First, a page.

The difference between FF and FG? Twelve months.

Anyone who watched the anodyne post-budget chat between Michael Noonan (FG) and Michael McGrath (FF) on RTE’s PrimeTime on Tuesday must have been reminded of Pearse Doherty’s comment during Sinn Féin’s response to the budget in the Dáil earlier that day that the difference between Fine Gael and Fianna Fáil is twelve months.

In retrospect the kites that were flown prior to the budget provide a cynical benchmark of the extent to which the government tried to instill fear in the public to condition them for some of the changes that were made, in particular regularly flagged measures like raising the cost of prescriptions for those on medical cards from 50c to €2 and a €50 annual charge for medical cards. An attempt to make changes to disability allowances managed to lose Labour it’s newest TD (and third to go over the budget). The measure already seems to have been parked.

What the government failed to flag was the extent to which property-related measures would be brought in (see a summary here on NamaWineLake). You’d never think this was an economy blown apart by a property bubble.

Twelve months doesn’t appear to be a long time in politics.

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  • FuturePhysicist

    Difference between Fine Gael, Fianna Fail and Sinn Féin … nearly a hundred years of accepting governance not insurrection.

  • Alias

    Pearse Doherty has been a very good performer with his brief. It’s refreshing to have a TD with a bit of common sense and honesty about him for a change.

    It’s FF for the next government, however…

  • dwatch

    “FRANCE AND GERMANY have urged eurozone countries to adopt a common corporate tax base in a letter published ahead of tomorrow’s crucial EU summit in Brussels”
    http://www.thejournal.ie/merkozy-urge-common-corporate-tax-rates-ahead-of-eu-summit-299406-Dec2011/

    Enda Kenny & the Dail would be expected to oppose, but what would Ireland do if all other 16 Eurozone countries voted in favour of adopting Merkel’s letter proposing:
    “A common corporate tax base” for all 17 EU countries?
    http://www.zerohedge.com/news/full-letter-merkozy-von-rompuy

  • Alias

    They already signed up to the CCTB by committing to “engage constructively” with a process designed to dismantle tax sovereignty.

    They’re just pretending to the public that they intend to defend tax sovereignty so that they can spring its surrender onto them at the last minute, thereby ensuring only disordered opposition.

    The official line is that the Euro must be saved at all costs as abandoning the currency is not an option. One would think that 17 countries didn’t just abandon their own currencies within the last decade as, apparently, currencies can’t be abandoned according to the europhile media and eurogombeen political class – well, just the EU currency that is.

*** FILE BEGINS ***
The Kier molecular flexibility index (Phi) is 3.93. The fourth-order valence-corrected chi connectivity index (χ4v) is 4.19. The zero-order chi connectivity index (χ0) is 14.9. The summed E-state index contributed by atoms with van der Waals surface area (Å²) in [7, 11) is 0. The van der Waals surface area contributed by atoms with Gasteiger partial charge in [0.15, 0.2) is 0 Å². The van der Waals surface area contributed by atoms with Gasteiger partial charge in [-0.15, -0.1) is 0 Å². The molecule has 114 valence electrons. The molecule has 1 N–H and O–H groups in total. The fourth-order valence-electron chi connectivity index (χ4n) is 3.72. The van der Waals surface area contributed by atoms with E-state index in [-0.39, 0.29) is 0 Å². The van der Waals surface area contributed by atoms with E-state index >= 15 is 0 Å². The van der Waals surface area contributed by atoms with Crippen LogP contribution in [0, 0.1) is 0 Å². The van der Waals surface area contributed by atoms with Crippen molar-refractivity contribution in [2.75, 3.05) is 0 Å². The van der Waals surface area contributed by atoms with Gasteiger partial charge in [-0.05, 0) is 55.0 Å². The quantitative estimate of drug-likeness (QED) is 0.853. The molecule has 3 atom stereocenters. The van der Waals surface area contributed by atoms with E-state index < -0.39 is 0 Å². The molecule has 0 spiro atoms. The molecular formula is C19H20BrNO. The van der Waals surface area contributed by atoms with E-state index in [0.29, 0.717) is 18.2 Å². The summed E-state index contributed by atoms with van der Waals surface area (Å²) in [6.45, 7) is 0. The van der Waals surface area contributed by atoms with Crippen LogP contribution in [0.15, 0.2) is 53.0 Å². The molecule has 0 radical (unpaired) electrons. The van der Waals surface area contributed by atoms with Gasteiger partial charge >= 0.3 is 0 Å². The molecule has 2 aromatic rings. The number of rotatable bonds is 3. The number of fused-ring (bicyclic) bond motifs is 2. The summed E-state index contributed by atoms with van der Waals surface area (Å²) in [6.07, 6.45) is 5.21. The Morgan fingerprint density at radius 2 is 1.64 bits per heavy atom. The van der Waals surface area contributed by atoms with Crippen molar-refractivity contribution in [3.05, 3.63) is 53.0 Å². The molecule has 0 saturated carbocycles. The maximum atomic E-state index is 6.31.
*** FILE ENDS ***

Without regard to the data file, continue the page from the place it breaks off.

In reality, something like 90 currencies have come and gone since WW2 so the practice is more common than the eurogombeens would like you to beleive.

  • Alias

    It’s actually 87 currencies since WW2.

    There is no reason why the Euro should not join the other 87 other than that it is deemed to be an essential component of creating a single European state.

  • FuturePhysicist

    The dilemma for the free marketeers is that free trade and fiscal unity are inextricably linked. Currency exchanges are essentially a tariff, that’s what the free marketeers hate by definition. Their philosophy is dead, unrealistic, detached and out of touch with natural business development. It doesn’t work, never had, but wishful thinking cannot be quashed.

  • IrelandNorth

    During my more ideological days of street protest in Dublin, I recall a much more seasoned veteran activist telling me that the only essential distinction between Fine Gael and Fianna Fail was that the former represented old money and the latte new. That is, neither represented, or pretended to so, the interests of the working class of the state. Sadly, we see Labour yet again collaborating with a right wing party, and destined to suffer a similar justifiable fate as the Greens in the last government. Viva Sinn Fein.

  • Alias

    “Sadly, we see Labour yet again collaborating with a right wing party…”

    Just like the Shinners with the DUP.

  • tuatha

    Difference?… umm.. same slop, different bucket?